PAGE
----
Well, then, how about dating one of her Tulane teammates?
Tuero shook her head. "When the competition is very close and the girl can beat the boy, it's probably better not to date," she said.
She surely was right about that. Her teammates "get a lot of rattling when I beat them in practice," she told a local reporter. "I hear it. But they understand. They don't look at me as a girl, but just as another player."
One of those teammates, Pierce Kelley, admitted that "she gives us all fits with her game," and Tuero would have to be satisfied with that. Over three seasons, she played only nine matches for Tulane, winning eight of them. (Take a bow, Bobby Marcher!) More than 40 years later, she remains sanguine about the resistance she faced. "This was something new and different," she said, "and Coach Pare didn't want to raise a ruckus."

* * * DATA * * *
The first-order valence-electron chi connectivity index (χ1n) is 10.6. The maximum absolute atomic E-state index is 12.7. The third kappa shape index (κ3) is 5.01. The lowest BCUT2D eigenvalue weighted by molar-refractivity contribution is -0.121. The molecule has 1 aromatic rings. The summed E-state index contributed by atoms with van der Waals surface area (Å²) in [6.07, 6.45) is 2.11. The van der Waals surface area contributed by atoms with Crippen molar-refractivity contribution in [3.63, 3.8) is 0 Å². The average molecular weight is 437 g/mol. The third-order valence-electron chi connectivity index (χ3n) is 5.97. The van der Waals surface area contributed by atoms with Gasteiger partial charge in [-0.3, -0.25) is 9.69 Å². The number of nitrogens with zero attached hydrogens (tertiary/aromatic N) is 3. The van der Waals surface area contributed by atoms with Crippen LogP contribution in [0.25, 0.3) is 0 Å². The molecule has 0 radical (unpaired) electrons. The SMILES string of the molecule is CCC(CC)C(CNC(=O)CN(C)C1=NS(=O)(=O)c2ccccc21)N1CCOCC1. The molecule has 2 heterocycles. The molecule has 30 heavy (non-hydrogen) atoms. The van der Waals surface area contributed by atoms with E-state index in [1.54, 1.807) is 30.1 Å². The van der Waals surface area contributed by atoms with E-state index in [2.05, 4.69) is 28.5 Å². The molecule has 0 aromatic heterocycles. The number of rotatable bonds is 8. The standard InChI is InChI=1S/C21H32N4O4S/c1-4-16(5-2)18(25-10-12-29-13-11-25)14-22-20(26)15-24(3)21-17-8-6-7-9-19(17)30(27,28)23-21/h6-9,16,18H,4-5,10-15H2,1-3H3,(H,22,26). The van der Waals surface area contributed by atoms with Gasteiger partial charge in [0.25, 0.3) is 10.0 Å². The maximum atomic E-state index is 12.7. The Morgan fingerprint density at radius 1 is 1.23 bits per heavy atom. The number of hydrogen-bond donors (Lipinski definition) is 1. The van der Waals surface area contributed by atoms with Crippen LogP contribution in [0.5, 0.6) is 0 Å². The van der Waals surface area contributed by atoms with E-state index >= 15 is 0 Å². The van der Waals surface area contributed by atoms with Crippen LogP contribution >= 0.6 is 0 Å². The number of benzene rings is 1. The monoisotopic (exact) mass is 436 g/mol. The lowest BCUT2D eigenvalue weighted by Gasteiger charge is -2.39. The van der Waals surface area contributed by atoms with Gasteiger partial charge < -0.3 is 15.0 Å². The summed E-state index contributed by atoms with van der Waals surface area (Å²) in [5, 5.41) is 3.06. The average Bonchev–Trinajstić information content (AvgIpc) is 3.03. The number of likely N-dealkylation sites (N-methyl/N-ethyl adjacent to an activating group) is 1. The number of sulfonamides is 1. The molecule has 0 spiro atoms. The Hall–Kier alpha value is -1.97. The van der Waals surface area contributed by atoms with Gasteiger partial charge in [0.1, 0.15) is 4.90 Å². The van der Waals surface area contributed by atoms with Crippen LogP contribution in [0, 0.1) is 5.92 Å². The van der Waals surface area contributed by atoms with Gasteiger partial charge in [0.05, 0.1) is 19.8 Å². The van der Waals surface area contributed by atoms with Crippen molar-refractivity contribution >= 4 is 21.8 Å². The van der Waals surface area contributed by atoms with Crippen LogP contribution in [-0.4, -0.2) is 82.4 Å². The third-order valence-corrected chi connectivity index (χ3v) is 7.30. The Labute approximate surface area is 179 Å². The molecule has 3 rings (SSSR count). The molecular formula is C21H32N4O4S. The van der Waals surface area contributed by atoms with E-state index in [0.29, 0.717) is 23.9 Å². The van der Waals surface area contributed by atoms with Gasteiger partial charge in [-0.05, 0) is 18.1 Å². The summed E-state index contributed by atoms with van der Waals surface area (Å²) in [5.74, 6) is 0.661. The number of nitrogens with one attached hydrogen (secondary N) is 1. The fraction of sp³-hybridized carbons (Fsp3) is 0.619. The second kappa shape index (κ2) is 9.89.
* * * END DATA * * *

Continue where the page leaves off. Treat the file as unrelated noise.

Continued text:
Tuero -- who now uses her married name, Lindsley -- was happier out on the international circuit, and not just because she could play more often. The competition was even tougher in the pros, but unlike American collegiate tennis, the tour offered lots of tournaments on clay. Tuero's game was made for slow, heavy clay courts.
She was so suited to the dirt, in fact, that she almost "put an end to televised tennis," she once joked. She was referring to the women's final of the 1969 National Amateur Clay Court Championships, which were held in Rochester, New York, and shown on national TV. This was a big deal: it was still a rare thing for tennis to get prominent -- or any -- network airtime. Tuero was playing Cleveland's Gwyneth Thomas, who, like Tuero, prided herself on her patient, steady baseline game. One point lasted 12 minutes -- 326 strokes.
The endless rallying infuriated the legendary champion Pancho Gonalzes, who was watching from the stands. He finally bellowed like a speared lion, threw his hands in the air and stormed out. "He was having a fit, saying women should stay in the kitchen, that kind of thing," Tuero said with a laugh.